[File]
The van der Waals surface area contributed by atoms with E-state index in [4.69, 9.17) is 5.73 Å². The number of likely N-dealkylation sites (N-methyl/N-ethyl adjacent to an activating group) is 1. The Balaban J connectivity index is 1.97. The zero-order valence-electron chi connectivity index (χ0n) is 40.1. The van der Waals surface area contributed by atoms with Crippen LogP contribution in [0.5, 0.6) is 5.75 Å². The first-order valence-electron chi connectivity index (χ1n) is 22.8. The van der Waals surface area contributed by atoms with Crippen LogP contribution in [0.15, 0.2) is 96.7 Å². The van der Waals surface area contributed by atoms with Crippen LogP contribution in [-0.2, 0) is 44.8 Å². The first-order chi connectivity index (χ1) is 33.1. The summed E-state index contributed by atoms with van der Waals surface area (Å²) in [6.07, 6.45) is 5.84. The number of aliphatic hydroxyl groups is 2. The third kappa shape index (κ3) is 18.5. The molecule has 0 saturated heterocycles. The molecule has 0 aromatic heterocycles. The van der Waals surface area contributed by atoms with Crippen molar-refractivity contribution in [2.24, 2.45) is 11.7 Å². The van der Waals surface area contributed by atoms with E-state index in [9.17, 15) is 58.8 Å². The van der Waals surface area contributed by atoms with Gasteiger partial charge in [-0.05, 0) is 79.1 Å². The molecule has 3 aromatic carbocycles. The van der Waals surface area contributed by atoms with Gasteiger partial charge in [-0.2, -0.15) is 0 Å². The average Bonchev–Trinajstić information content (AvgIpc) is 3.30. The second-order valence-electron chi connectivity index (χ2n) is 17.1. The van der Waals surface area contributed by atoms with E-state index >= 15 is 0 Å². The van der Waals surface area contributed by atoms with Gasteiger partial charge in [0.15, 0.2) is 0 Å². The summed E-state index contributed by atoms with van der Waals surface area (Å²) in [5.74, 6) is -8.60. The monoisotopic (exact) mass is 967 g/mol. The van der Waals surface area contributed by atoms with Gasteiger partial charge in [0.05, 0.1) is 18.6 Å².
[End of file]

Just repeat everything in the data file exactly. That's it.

The van der Waals surface area contributed by atoms with E-state index in [4.69, 9.17) is 5.73 Å². The number of likely N-dealkylation sites (N-methyl/N-ethyl adjacent to an activating group) is 1. The Balaban J connectivity index is 1.97. The zero-order valence-electron chi connectivity index (χ0n) is 40.1. The van der Waals surface area contributed by atoms with Crippen LogP contribution in [0.5, 0.6) is 5.75 Å². The first-order valence-electron chi connectivity index (χ1n) is 22.8. The van der Waals surface area contributed by atoms with Crippen LogP contribution in [0.15, 0.2) is 96.7 Å². The van der Waals surface area contributed by atoms with Crippen LogP contribution in [-0.2, 0) is 44.8 Å². The first-order chi connectivity index (χ1) is 33.1. The summed E-state index contributed by atoms with van der Waals surface area (Å²) in [6.07, 6.45) is 5.84. The number of aliphatic hydroxyl groups is 2. The third kappa shape index (κ3) is 18.5. The molecule has 0 saturated heterocycles. The molecule has 0 aromatic heterocycles. The van der Waals surface area contributed by atoms with Crippen molar-refractivity contribution in [2.24, 2.45) is 11.7 Å². The van der Waals surface area contributed by atoms with E-state index in [9.17, 15) is 58.8 Å². The van der Waals surface area contributed by atoms with Gasteiger partial charge in [-0.05, 0) is 79.1 Å². The molecule has 3 aromatic carbocycles. The van der Waals surface area contributed by atoms with Gasteiger partial charge in [-0.2, -0.15) is 0 Å². The average Bonchev–Trinajstić information content (AvgIpc) is 3.30. The second-order valence-electron chi connectivity index (χ2n) is 17.1. The van der Waals surface area contributed by atoms with E-state index >= 15 is 0 Å². The van der Waals surface area contributed by atoms with Gasteiger partial charge in [0.15, 0.2) is 0 Å². The summed E-state index contributed by atoms with van der Waals surface area (Å²) in [5.74, 6) is -8.60. The monoisotopic (exact) mass is 967 g/mol. The van der Waals surface area contributed by atoms with Gasteiger partial charge in [0.05, 0.1) is 18.6 Å².